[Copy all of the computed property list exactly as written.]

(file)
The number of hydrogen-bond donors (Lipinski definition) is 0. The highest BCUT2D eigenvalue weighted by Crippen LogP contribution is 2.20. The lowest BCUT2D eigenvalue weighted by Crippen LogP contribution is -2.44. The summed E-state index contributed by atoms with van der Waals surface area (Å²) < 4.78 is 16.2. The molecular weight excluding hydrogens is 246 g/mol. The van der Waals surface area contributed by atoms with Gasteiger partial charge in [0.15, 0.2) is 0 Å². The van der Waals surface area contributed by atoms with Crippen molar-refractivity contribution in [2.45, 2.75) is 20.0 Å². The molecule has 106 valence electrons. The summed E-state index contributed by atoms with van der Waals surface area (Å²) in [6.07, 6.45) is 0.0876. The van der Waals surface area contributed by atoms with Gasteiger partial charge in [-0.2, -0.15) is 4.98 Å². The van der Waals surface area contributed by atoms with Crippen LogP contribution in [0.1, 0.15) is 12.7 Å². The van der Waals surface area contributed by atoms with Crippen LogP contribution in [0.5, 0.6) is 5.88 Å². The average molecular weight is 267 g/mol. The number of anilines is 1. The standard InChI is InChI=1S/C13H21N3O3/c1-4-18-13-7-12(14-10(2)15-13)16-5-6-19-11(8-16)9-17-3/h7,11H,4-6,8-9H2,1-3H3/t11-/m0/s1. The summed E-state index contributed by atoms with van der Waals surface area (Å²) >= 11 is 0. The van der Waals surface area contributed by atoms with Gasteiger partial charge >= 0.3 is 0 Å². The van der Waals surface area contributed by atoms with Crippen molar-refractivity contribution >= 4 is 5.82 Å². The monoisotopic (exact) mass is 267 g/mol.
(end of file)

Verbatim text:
The number of hydrogen-bond donors (Lipinski definition) is 0. The highest BCUT2D eigenvalue weighted by Crippen LogP contribution is 2.20. The lowest BCUT2D eigenvalue weighted by Crippen LogP contribution is -2.44. The summed E-state index contributed by atoms with van der Waals surface area (Å²) < 4.78 is 16.2. The molecular weight excluding hydrogens is 246 g/mol. The van der Waals surface area contributed by atoms with Gasteiger partial charge in [0.15, 0.2) is 0 Å². The van der Waals surface area contributed by atoms with Crippen molar-refractivity contribution in [2.45, 2.75) is 20.0 Å². The molecule has 106 valence electrons. The summed E-state index contributed by atoms with van der Waals surface area (Å²) in [6.07, 6.45) is 0.0876. The van der Waals surface area contributed by atoms with Gasteiger partial charge in [-0.2, -0.15) is 4.98 Å². The van der Waals surface area contributed by atoms with Crippen LogP contribution in [0.1, 0.15) is 12.7 Å². The van der Waals surface area contributed by atoms with Crippen LogP contribution in [0.5, 0.6) is 5.88 Å². The average molecular weight is 267 g/mol. The number of anilines is 1. The standard InChI is InChI=1S/C13H21N3O3/c1-4-18-13-7-12(14-10(2)15-13)16-5-6-19-11(8-16)9-17-3/h7,11H,4-6,8-9H2,1-3H3/t11-/m0/s1. The summed E-state index contributed by atoms with van der Waals surface area (Å²) >= 11 is 0. The van der Waals surface area contributed by atoms with Gasteiger partial charge >= 0.3 is 0 Å². The van der Waals surface area contributed by atoms with Crippen molar-refractivity contribution >= 4 is 5.82 Å². The monoisotopic (exact) mass is 267 g/mol.